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1. Historic Doubts relative to Napoleon Buonaparte. Eighth edition, pp. 60.

8vo. London, 2. The Nemesis of Faith. By J. A. Froude, M. A., Fellow of Exeter College,

Oxford. 12mo. London: pp. 227. 3. Popular Christianity, its Transition State and Probable Development. By F. J.

Foxton, B. A.; formerly of Pembroke College, Oxford, and Perpetual Curate of Stoke Prior and Docklow, Herefordshire. 12mo. London: pp. 226.

"Reason and Faith," says one of our old exclusive of faith, all the truths on which we divines, with the quaintness characteristic of are daily compelled to act, whether in relahis day, “ resemble the two sons of the pa- tion to this world or the next. Neither is it triarch ; Reason is the firstborn, but Faith in- right to represent either of them as failing of herits the blessing.” The image is ingenious, the promised heritage, except as both may and the antithesis striking ; but nevertheless fail alike, by perversion from their true end, the sentiment is far from just. It is hardly and depravation of their genuine nature ; for right to represent Faith as younger than if to the faith of which the New Testament Reason: the fact undoubtedly being, that speaks so much, a peculiar blessing is prohuman creatures trust and believe, long be- mised, it is evident from that same volume fore they reason or know. But the truth is, that it is not a “ faith without reason” any that both Reason and Faith are coeval with more than a “ faith without works,” which is the nature of man, and were designed to approved by the Author of Christianity. dwell in his heart together. In truth, they And this is sufficiently proved by the injuncare, and were, and, in such creatures as our- tion “to be ready to give a reason for the selves, must be, reciprocally complementary; hope,”—and therefore for the faith,—" which -neither care exclude the other. It is as im- | is in us.” possible to exercise an acceptable faith without reason for so exercising it,—that is, with in the first clause as an argument; and in the seout exercising reason while we exercise

cond, as the characteristic endowment of our species.

The distinction between Reason and Reasoning -as it is to apprehend by our reason, (though most important) does not affect our state

ment; for though Reason may be exercised where * Let it not be said that we are here playing there is no giving of reasons, there can be no givupon an ambiguity in the word Reason ;-considered I ing of reasons without the exercise of Reason. VOL. XIX. NO. III.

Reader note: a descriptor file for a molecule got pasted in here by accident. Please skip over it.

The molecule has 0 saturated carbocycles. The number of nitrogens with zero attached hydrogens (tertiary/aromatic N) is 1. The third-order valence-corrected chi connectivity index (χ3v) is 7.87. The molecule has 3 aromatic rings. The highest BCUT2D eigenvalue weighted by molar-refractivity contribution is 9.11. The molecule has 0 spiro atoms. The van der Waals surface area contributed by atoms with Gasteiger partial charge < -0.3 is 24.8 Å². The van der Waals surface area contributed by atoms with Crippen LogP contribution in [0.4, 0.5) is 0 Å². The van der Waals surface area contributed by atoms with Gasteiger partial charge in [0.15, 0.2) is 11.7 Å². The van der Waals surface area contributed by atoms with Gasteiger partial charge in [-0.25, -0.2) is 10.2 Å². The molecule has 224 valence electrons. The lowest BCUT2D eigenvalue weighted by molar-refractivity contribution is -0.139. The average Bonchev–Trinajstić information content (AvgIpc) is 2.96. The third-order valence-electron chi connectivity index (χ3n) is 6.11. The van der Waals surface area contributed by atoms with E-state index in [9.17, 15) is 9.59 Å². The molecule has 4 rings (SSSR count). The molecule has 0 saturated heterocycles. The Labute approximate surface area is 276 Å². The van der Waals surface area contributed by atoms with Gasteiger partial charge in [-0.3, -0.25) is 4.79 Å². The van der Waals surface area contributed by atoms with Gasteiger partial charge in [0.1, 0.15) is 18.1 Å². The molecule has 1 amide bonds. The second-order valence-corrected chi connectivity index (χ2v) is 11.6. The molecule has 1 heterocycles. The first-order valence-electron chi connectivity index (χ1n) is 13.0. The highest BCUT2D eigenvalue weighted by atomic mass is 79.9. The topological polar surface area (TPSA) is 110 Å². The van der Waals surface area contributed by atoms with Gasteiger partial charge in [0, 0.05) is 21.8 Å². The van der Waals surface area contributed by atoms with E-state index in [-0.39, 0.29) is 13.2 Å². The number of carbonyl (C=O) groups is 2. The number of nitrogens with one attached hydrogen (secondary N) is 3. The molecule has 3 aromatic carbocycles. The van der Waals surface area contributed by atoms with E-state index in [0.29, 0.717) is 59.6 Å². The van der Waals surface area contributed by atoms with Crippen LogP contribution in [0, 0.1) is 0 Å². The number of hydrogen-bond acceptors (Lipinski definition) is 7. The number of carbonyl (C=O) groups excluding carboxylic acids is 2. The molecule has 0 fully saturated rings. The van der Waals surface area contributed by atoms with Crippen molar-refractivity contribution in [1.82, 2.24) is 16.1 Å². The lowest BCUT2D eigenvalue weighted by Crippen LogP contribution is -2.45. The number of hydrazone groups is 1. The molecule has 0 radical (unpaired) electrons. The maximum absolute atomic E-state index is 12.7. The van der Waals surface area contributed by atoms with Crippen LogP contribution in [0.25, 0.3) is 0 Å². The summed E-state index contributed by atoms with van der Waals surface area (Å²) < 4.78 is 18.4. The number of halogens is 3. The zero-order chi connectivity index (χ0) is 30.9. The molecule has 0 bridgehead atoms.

faith, *

If, therefore, we were to imitate the quaint-| alone, but their well-balanced and reciprocal ness of the old divine, on whose diclum we interaction. It is a system of alternate have been commenting, we should rather com-checks and limitations, in which Reason does pare Reason and Faith to the two trusty not supersede Faith, nor Faith encroach on spies, "faithful amongst the faithless," who Reason. But our meaning will be more eviconfirmed each other's report of “ that good dent when we have made one or two remarks land which flowed with milk and honey, on what are conceived to be their respective and to both of whom the promise of a rich provinces. inheritance there, was given,—and, in due In the domain of Reason men generally time, amply redeemed. Or, rather, if we include, Ist, what are called “intuitions ;' might be permitted to pursue the same vein 2d, “necessary deductions” from them ; a little further, and throw over our shoulders and 3d, deductions from their own direct for a moment that mantle of allegory which “experience;” while in the domain of Faith none but Bunyan could wear long and suc- are ranked all truths and propositions which cessfully, we should represent Reason and are received, not without reasons, indeed, but Faith as twin-born beings,—the one, in form for reasons underived from the intrinsic eviand features the image of manly beauty,-dence (whether intuitive or deductive, or the other, of feminine grace and gentleness; from our own experience) of the proposibut to each of whom, alas ! was allotted a tions themselves ;—for reasons (such as cresad privation. While the bright eyes of dible testimony, for example,) extrinsic to the Reason are full of piercing and restless intel proper meaning and significance of such proligence, his ear is closed to sound ; and while positions : although such reasons, by accuFaith has an ear of exquisite delicacy, on mulation and convergency, may be capable her sightless orbs, as she lifts them toward of subduing the force of any difficulties or heaven, the sunbeam plays in vain. Hand improbabilities, which cannot be demonstraled in hand the brother and sister, in all mutual to involve absolute contradictions. * love, pursue their way, through a world on which, like ours, day breaks and night falls alternate ; by day the eyes of Reason are the by intuition, we have examples in what are called